Imagine being a victim of horrific violence due to the absence of humanity or a moment of temporary insanity. Or perhaps being a victim of circumstance simply because you were in the wrong place at the wrong time. Imagine being rendered silent to death. Literally. Imagine having to bring the horrific brutalities inflicted upon you to your grave. Imagine the anguish your loved ones suffer through every time they think of you. Imagine. Imagine. Imagine.
Dr Rohayu Shahar Adnan goes beyond imagining these circumstances and has been relentlessly shedding light on her patients, representing so many who were silenced to death.
‘A Dead Body Never Lies’ they say, and Dr Rohayu Shahar Adnan can’t hardly agree more. So much that she went on to collaborate with Fatin Amin on a book of said title, to shine light on the wealth of information contained within the strands of our hair right down to the tip of our toes.
A seasoned Forensic Pathologist who is now currently Head of the Forensic Department in Sungai Buloh Hospital, Dr Rohayu has been expertly interpreting “stories” of her patients for years and has yet to come across one that she has gotten tired of. Driven by passion for pathology, Dr Rohayu has been dedicating her life as a forensic pathologist to ensure countless of patients have their stories heard. Patients from all walks of life, tender aged to golden years, she’s seen it all and then some. Her bubbly and warm personality betrays the true nature of her job which is anything but. Having seen the lowest depths humankind can sink to, Dr. Rohayu fiercely protects her patients’ rights to be “heard” and “seen” by the law. This serves as closure for their loved ones and ensures that the very tenets of justice continue to be upheld.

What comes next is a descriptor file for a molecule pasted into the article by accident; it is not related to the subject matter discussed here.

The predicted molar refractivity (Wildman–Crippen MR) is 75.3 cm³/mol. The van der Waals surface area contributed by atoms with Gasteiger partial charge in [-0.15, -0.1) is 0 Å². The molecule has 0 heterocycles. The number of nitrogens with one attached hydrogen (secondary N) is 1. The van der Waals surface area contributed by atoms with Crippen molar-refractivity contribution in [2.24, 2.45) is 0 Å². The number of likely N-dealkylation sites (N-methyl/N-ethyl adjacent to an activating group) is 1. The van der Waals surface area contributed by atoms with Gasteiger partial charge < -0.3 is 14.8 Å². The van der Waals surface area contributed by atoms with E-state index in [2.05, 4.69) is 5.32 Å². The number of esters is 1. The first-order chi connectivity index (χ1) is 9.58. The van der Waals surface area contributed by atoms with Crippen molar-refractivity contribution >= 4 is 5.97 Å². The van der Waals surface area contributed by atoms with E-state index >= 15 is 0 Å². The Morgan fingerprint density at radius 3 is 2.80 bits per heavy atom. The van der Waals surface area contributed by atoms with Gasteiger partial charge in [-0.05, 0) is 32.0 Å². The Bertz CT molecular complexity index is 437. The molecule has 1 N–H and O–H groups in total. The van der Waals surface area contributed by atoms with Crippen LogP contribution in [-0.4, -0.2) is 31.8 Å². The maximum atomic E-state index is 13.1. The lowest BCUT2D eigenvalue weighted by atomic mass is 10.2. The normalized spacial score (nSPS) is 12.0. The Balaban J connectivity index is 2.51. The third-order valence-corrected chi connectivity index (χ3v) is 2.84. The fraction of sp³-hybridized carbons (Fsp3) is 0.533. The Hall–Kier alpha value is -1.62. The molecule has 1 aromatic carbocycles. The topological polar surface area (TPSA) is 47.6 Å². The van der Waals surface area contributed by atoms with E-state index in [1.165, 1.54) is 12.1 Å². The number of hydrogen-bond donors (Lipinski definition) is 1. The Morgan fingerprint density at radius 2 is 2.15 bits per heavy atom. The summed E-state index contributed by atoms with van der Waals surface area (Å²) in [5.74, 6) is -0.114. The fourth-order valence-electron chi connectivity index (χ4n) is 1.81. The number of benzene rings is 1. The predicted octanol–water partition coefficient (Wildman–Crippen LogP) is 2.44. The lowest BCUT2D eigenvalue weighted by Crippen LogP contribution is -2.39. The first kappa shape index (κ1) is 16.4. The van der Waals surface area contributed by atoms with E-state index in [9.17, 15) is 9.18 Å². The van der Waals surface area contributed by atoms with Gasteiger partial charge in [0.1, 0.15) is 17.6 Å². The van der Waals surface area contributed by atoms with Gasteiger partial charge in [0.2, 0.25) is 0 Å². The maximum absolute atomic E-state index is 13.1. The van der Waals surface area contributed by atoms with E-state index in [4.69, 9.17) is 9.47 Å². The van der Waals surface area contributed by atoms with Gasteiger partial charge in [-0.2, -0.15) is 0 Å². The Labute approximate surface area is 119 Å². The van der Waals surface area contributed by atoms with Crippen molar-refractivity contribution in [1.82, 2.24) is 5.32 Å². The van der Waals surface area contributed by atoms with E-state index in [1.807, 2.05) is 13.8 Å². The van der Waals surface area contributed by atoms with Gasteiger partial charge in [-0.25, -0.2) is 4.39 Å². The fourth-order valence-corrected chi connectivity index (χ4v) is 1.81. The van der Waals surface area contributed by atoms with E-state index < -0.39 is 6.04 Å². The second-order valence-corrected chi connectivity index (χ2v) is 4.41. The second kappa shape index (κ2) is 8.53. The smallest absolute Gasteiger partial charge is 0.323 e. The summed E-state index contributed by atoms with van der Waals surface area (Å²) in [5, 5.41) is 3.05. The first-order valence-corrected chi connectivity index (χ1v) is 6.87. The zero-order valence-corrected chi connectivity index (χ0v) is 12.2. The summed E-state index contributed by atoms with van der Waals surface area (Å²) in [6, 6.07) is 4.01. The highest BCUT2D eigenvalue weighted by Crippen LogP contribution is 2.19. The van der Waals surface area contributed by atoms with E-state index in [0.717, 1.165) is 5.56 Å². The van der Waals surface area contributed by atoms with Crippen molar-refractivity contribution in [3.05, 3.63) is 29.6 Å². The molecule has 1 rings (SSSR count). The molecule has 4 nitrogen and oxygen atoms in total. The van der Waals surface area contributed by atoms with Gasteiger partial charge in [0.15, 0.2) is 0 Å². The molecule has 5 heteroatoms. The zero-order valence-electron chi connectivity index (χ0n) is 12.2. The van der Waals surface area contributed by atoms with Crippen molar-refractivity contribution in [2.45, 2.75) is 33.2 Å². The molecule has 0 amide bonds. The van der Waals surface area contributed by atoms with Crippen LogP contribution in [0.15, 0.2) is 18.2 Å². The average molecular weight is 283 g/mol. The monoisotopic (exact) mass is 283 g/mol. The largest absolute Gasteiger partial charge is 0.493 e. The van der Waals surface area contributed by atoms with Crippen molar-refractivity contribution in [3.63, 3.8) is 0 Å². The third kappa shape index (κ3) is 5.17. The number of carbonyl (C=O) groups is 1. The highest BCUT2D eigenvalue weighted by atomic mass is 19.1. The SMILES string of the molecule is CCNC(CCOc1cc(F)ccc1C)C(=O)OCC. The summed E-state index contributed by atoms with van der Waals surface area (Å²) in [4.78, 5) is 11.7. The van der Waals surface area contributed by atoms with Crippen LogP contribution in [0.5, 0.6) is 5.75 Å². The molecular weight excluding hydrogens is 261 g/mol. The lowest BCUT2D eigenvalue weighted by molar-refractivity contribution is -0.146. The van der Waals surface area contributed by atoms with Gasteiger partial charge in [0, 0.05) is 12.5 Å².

Dr Rohayu may have had humble beginnings, but her drive and ambition has been anything but. She had decided early on that becoming a doctor was something she wanted and armed with steely determination, Dr Rohayu was among the highest performing students in her programme of Diploma in Microbiology in UITM Shah Alam. The year was 1993 and the selection process for medical school in Malaysia was extremely tough. Selection was limited to 1 male and 1 female student per each higher learning institution and Dr. Rohayu had missed the selection hardly by a mile.
Supporting her ambition tirelessly was her mother who then decided they would send in an application to study medicine at IMU and as they say the rest is history. Dr Rohayu went on to complete her studies at the Royal College of Surgeons, Ireland and came home having her loan converted into a full scholarship. Till this day she looks back on that as one of her biggest achievements dedicated for her mother.
She then commenced her Housemanship at Seremban General Hospital followed by medical officer placement at Klang General Hospital where she particularly enjoyed General Surgery. She fondly recalls the urgent, fast paced nature of General Surgery and admits that besides her love for pathology, General Surgery was a field she had a strong interest in.
Career as a Forensic Pathologist